I think true strength isn't in the actions you do, but how you recover from what others do to you. I throw everything I can at my characters, and the strong ones are those that keep getting back up again.

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  2. I've always thought that one of the strongest characters I ever read about was Helen Keller, yet I bet I could out bench press her. I think you're right, though, about characters needing both strengths and weaknesses.

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  3. "Then I thought strength is the ability to conquer flaws and challenges."

    I agree with this. I think agents, publishers and readers want to see characters that change, improve, and overcome challenges. So a "strong" character might start off appearing weak, but identify and call on his/her strengths to defeat obstacles over the course of the story.

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  4. Most of my female characters are quite damaged - the stories focus on them becoming stronger. I think strong women - like Sarah Connor - are best in film, where character devlopment is not quite so blatant.

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  5. Annalisa: Now that I think about it, Sarah Connor does make the transition from weak to strong. Maybe that's why I like her so much.

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    1. I agree with you and Matt. A strong character will change and evolve over the course of the novel, using his or her strengths to overcome weaknesses.

      (I edited to correct a typo.)

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  8. Very nice article, Teralyn: and yes, immediately I thought Sarah Connor was an inspired choice, because she's just your regular gal in Terminator 1. I wouldn't call her weak, necessarily, but she's just sorta "normal." I might say she went too far in her quest to be strong, but then in the end she scaled back a bit, and lo and behold, a truly impressive woman was born.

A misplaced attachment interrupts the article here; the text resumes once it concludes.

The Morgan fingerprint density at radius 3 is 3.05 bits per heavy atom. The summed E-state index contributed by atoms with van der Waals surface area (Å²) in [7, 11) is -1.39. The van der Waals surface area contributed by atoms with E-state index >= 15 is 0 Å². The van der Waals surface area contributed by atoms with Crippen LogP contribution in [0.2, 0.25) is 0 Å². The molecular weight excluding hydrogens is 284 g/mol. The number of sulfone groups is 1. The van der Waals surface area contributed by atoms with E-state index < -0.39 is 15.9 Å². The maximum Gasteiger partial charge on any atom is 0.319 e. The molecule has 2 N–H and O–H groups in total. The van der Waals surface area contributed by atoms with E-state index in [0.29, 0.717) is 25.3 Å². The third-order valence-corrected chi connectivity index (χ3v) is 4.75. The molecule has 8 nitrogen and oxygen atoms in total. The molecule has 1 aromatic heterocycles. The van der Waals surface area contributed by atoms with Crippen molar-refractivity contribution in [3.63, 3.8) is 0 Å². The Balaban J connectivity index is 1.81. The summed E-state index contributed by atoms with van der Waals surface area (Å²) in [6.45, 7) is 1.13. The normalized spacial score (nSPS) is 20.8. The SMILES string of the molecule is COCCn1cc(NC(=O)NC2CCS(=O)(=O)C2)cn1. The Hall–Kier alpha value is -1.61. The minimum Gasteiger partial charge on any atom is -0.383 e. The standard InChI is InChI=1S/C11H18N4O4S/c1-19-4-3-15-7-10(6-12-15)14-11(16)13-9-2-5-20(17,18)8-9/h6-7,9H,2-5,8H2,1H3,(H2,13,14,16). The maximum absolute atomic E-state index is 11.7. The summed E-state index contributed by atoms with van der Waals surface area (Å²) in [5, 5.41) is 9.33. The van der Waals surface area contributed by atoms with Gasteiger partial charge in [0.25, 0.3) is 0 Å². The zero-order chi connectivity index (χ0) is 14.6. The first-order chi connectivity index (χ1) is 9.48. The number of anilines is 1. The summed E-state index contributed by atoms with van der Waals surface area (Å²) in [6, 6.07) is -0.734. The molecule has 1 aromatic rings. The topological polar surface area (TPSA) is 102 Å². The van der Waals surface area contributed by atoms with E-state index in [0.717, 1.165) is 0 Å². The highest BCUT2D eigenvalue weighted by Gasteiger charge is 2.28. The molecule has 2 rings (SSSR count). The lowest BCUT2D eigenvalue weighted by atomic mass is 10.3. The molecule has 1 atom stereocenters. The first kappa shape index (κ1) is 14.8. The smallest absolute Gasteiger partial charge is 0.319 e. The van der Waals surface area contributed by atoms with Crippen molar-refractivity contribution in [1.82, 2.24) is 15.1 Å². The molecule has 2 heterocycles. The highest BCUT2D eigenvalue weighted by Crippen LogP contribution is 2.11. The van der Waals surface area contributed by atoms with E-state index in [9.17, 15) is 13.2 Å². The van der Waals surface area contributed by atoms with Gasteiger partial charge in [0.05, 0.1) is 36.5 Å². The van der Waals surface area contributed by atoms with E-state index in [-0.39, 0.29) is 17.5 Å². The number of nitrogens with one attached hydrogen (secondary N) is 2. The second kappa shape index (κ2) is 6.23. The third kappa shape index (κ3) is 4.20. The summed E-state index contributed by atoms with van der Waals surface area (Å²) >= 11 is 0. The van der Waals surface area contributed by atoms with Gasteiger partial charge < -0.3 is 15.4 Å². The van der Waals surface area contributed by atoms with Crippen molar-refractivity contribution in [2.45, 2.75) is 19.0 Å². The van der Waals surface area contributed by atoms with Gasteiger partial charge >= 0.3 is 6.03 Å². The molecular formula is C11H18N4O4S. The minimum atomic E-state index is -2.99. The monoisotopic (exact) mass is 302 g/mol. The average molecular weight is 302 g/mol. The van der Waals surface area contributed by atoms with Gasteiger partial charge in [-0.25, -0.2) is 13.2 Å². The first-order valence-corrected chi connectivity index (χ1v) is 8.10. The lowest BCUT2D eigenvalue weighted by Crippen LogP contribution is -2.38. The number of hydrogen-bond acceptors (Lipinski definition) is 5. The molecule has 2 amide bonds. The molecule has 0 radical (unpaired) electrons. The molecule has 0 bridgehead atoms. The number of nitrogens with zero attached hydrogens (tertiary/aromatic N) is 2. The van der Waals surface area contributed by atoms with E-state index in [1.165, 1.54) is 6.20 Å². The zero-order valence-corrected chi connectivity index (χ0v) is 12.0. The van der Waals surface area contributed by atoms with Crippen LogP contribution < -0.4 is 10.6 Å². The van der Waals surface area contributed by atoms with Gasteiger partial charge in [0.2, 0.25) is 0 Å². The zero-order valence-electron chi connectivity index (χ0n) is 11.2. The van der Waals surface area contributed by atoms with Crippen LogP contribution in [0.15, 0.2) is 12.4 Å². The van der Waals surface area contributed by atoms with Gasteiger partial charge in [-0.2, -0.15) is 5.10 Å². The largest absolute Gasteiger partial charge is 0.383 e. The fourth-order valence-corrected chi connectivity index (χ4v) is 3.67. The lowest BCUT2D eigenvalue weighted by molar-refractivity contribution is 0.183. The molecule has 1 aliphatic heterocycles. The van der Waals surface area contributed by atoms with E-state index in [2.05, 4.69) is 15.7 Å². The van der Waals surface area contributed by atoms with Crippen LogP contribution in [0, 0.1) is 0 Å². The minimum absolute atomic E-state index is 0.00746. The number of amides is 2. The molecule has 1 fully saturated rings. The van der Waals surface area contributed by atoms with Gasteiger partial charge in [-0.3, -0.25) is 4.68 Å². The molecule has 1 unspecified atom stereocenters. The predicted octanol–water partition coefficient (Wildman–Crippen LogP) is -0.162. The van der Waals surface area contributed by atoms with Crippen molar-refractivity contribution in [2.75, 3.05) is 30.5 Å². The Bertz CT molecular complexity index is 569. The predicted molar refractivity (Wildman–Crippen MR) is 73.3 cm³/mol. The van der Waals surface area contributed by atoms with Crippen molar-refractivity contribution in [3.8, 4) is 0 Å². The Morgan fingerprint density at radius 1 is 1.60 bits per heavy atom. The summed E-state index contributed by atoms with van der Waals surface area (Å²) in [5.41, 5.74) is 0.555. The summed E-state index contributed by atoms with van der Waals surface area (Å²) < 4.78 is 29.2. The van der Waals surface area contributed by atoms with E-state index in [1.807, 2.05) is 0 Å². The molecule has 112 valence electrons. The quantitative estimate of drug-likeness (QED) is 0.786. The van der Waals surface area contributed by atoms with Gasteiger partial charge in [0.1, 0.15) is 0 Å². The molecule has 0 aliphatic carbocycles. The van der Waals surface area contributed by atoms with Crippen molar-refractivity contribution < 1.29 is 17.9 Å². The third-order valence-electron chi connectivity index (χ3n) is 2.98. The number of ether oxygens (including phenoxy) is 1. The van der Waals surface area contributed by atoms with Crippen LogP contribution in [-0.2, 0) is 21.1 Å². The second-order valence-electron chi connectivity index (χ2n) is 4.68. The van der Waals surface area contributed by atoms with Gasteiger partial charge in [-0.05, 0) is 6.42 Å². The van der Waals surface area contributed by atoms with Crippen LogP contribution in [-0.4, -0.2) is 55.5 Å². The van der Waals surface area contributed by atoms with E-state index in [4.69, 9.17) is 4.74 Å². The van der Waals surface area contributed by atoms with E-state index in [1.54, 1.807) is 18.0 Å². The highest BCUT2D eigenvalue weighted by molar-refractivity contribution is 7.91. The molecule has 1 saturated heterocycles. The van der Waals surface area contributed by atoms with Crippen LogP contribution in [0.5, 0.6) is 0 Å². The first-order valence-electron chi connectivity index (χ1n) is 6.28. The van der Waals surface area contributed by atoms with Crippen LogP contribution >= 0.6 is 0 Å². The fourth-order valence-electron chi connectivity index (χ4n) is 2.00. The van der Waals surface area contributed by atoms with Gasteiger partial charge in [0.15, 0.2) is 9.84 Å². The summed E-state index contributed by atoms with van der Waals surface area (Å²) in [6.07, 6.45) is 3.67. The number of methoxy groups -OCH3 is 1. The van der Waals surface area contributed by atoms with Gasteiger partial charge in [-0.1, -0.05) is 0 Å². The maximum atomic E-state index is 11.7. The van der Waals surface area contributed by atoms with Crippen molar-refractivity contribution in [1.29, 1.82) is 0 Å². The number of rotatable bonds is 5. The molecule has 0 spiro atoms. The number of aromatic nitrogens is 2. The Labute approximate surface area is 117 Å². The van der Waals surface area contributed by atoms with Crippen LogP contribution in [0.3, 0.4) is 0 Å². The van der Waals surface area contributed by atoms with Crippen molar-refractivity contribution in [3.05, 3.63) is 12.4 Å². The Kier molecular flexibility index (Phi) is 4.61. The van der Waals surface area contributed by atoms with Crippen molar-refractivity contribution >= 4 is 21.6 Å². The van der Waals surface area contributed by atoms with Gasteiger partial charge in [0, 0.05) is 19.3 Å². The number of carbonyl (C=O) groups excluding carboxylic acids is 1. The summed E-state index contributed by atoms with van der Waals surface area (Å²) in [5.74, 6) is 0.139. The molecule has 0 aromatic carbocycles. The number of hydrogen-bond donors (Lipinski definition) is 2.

(I also had to correct a typo. Sigh.)

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  9. At this point in my life strength is accepting oneself. The guts and commitment to change the things that can be changed, realizing one won't be perfect, and not always needing to feel damaged about this reality. I like reading about women who cover this territory as well.

    Normal and sane are illusions. Humans are inherently nuts--just different flavors, IMHO.

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  10. Personally, I don't have a problem recifying the idea of someone being 'biologically' stronger than me, if given the motivation and a purpose, and I think everyone is different. Engery, yes, they tend to have more, but aggression, willpower, and skills varies from everyone. That's how I see it. People aren't following the sterotypical skills and jobs of men and women anymore.

    Everyone is flawed, and have a bad/good side. I think a truly strong person would be able to keep some type of determination to continue onward.